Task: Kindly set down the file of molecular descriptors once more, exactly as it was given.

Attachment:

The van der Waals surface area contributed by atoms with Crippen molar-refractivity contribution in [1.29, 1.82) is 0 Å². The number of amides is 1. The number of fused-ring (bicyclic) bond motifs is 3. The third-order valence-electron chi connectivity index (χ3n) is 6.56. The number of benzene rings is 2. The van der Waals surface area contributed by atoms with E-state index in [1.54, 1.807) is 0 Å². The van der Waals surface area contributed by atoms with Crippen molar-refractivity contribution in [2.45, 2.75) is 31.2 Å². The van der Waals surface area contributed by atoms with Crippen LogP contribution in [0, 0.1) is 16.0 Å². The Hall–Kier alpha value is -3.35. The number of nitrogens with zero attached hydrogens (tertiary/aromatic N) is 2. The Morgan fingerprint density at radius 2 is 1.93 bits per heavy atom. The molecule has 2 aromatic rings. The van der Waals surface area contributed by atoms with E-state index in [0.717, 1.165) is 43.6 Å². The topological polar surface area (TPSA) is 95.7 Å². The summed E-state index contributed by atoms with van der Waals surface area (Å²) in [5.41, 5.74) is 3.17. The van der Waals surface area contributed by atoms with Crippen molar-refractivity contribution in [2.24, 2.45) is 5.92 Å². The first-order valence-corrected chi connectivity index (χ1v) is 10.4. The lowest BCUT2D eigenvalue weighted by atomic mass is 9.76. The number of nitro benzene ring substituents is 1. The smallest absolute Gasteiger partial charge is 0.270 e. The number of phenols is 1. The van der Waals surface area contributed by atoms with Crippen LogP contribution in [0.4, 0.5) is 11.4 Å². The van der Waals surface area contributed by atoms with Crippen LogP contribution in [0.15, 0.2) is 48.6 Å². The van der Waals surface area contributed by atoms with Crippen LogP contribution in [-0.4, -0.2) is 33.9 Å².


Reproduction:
The van der Waals surface area contributed by atoms with Crippen molar-refractivity contribution in [1.29, 1.82) is 0 Å². The number of amides is 1. The number of fused-ring (bicyclic) bond motifs is 3. The third-order valence-electron chi connectivity index (χ3n) is 6.56. The number of benzene rings is 2. The van der Waals surface area contributed by atoms with E-state index in [1.54, 1.807) is 0 Å². The van der Waals surface area contributed by atoms with Crippen molar-refractivity contribution in [2.45, 2.75) is 31.2 Å². The van der Waals surface area contributed by atoms with Crippen LogP contribution in [0, 0.1) is 16.0 Å². The Hall–Kier alpha value is -3.35. The number of nitrogens with zero attached hydrogens (tertiary/aromatic N) is 2. The Morgan fingerprint density at radius 2 is 1.93 bits per heavy atom. The molecule has 2 aromatic rings. The van der Waals surface area contributed by atoms with E-state index in [0.717, 1.165) is 43.6 Å². The topological polar surface area (TPSA) is 95.7 Å². The summed E-state index contributed by atoms with van der Waals surface area (Å²) in [5.41, 5.74) is 3.17. The van der Waals surface area contributed by atoms with Crippen molar-refractivity contribution in [2.24, 2.45) is 5.92 Å². The first-order valence-corrected chi connectivity index (χ1v) is 10.4. The lowest BCUT2D eigenvalue weighted by atomic mass is 9.76. The number of nitro benzene ring substituents is 1. The smallest absolute Gasteiger partial charge is 0.270 e. The number of phenols is 1. The van der Waals surface area contributed by atoms with Crippen LogP contribution in [0.4, 0.5) is 11.4 Å². The van der Waals surface area contributed by atoms with Crippen LogP contribution in [0.15, 0.2) is 48.6 Å². The van der Waals surface area contributed by atoms with Crippen LogP contribution in [-0.4, -0.2) is 33.9 Å².